In early September the small songbirds that breed in the forests of the Baraboo Hills around the Inn at Wawanissee Point, and the grassland birds in the prairies surrounding the bluffs will begin to quietly fly south to their winter grounds. Later the honks of geese overhead will fill the skies alerting us the fall migration is underway.
The Baraboo Hills is designated an Important Bird Area (IBA), one of 88 sites in Wisconsin recognized as habitat essential to protecting bird populations. The IBA program, implemented as part of the Wisconsin Bird Conservation Initiative and administered globally by the National Audubon Society, is a voluntary, grassroots, cooperative approach to foster stewardship for monitoring and protecting birds.
- Learn more about and how to find Wisconsin’s Important Bird Areas at www.wisconsinbirds.org.
With more rare bird species and diverse concentrations in the Baraboo Hills than any other similarly sized wooded area in southern Wisconsin, the fall migration is one of the better times to spot an array of birds while on the trails, or from the deck or terrace at the Inn. According to the Wisconsin IBA program, approximately 10,000 migrating landbirds congregate here before departing.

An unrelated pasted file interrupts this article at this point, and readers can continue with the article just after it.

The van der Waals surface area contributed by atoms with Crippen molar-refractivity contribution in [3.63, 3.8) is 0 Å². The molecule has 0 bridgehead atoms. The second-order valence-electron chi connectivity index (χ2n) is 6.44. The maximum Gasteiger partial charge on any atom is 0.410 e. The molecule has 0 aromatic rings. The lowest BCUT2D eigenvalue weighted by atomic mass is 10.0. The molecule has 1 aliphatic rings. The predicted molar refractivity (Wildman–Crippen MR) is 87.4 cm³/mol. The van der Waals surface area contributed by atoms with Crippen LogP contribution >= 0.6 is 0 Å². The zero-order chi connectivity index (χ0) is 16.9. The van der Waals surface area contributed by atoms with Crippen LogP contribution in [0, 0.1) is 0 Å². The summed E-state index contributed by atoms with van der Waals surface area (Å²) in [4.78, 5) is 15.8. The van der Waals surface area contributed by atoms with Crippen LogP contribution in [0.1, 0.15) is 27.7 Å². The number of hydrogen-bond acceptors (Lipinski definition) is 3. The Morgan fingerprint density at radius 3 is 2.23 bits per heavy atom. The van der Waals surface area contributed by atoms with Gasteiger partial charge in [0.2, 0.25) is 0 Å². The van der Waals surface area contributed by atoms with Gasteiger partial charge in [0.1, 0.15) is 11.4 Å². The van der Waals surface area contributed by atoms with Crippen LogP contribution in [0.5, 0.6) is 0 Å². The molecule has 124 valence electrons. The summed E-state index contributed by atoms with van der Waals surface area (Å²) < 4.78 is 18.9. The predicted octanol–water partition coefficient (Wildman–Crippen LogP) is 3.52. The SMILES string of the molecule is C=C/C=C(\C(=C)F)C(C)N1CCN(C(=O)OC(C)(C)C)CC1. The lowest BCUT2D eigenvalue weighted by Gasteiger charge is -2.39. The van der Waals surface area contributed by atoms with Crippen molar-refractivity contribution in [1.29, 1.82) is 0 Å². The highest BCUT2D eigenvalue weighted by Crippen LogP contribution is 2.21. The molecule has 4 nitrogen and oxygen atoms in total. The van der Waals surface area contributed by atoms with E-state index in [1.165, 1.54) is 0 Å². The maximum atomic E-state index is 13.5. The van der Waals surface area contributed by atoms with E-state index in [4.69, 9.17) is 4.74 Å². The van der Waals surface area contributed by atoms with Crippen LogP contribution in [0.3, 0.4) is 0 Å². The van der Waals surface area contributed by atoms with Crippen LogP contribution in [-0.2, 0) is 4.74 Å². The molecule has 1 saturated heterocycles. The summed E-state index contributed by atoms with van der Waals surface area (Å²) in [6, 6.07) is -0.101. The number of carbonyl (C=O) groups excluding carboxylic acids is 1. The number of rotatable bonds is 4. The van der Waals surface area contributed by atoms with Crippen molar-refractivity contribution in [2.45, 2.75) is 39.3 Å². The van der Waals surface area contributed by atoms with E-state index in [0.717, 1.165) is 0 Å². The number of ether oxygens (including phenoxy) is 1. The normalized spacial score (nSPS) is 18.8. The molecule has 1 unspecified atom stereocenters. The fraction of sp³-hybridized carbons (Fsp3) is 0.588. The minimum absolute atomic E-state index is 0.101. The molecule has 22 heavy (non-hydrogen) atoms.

If you haven’t hiked to the top of balanced rock trail near the south shore of Devil’s Lake State Park in October to stand amid hundreds of congregating turkey vultures soaring and swooping within a few yards, you must. It’s a sensory experience like few others. Devil’s Lake is one of the largest staging areas in the Midwest for turkey vultures, where more than 25 percent of Wisconsin’s population gathers before flying to Central and South America.
Besides being in the Baraboo Hills Important Bird Area, the Inn is also
- less than a 30-minute drive from the 2,300-acre Leopold-Pine Island IBA on the Wisconsin River, nine miles north of Baraboo at the Aldo Leopold Center
- 15 minutes from the Lower Wisconsin River IBA that begins in Sauk Prairie
where you’ll find staging areas for grassland species, waterfowl, waterbirds, more landbirds, raptors and sand hill cranes.
We recently had the resident sand hill crane family visit our prairie!
The Inn at Wawanissee Point is an ideal bird-watching headquarters and is the only bed and breakfast adjacent Devil’s Lake State Park.
Book your birding guest room today.
We have many weekday vacancies but the last weekend openings are: